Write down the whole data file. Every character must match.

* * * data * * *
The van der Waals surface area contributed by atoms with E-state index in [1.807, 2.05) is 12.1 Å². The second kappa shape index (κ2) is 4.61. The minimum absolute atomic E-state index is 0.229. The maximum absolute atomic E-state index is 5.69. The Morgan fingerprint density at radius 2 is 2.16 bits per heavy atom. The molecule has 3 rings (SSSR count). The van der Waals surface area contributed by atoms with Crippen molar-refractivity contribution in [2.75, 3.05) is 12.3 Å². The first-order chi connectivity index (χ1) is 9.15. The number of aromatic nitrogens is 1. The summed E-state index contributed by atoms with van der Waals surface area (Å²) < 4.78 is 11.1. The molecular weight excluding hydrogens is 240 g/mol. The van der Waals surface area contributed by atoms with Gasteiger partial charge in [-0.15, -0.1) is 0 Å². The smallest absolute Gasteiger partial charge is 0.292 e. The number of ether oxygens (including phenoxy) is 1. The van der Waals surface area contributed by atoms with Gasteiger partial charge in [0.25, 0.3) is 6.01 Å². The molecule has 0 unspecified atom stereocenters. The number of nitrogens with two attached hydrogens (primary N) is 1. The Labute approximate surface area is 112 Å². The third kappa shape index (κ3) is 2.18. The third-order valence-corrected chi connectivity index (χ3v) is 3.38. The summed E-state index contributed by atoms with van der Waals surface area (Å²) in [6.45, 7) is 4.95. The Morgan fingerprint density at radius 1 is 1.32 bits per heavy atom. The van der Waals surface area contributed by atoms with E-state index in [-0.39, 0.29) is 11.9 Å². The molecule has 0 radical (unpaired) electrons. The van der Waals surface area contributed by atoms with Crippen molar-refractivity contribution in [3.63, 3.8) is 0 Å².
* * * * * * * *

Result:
The van der Waals surface area contributed by atoms with E-state index in [1.807, 2.05) is 12.1 Å². The second kappa shape index (κ2) is 4.61. The minimum absolute atomic E-state index is 0.229. The maximum absolute atomic E-state index is 5.69. The Morgan fingerprint density at radius 2 is 2.16 bits per heavy atom. The molecule has 3 rings (SSSR count). The van der Waals surface area contributed by atoms with Crippen molar-refractivity contribution in [2.75, 3.05) is 12.3 Å². The first-order chi connectivity index (χ1) is 9.15. The number of aromatic nitrogens is 1. The summed E-state index contributed by atoms with van der Waals surface area (Å²) < 4.78 is 11.1. The molecular weight excluding hydrogens is 240 g/mol. The van der Waals surface area contributed by atoms with Gasteiger partial charge in [-0.15, -0.1) is 0 Å². The smallest absolute Gasteiger partial charge is 0.292 e. The number of ether oxygens (including phenoxy) is 1. The van der Waals surface area contributed by atoms with Gasteiger partial charge in [0.25, 0.3) is 6.01 Å². The molecule has 0 unspecified atom stereocenters. The number of nitrogens with two attached hydrogens (primary N) is 1. The Labute approximate surface area is 112 Å². The third kappa shape index (κ3) is 2.18. The third-order valence-corrected chi connectivity index (χ3v) is 3.38. The summed E-state index contributed by atoms with van der Waals surface area (Å²) in [6.45, 7) is 4.95. The Morgan fingerprint density at radius 1 is 1.32 bits per heavy atom. The van der Waals surface area contributed by atoms with E-state index in [-0.39, 0.29) is 11.9 Å². The molecule has 0 radical (unpaired) electrons. The van der Waals surface area contributed by atoms with Crippen molar-refractivity contribution in [3.63, 3.8) is 0 Å².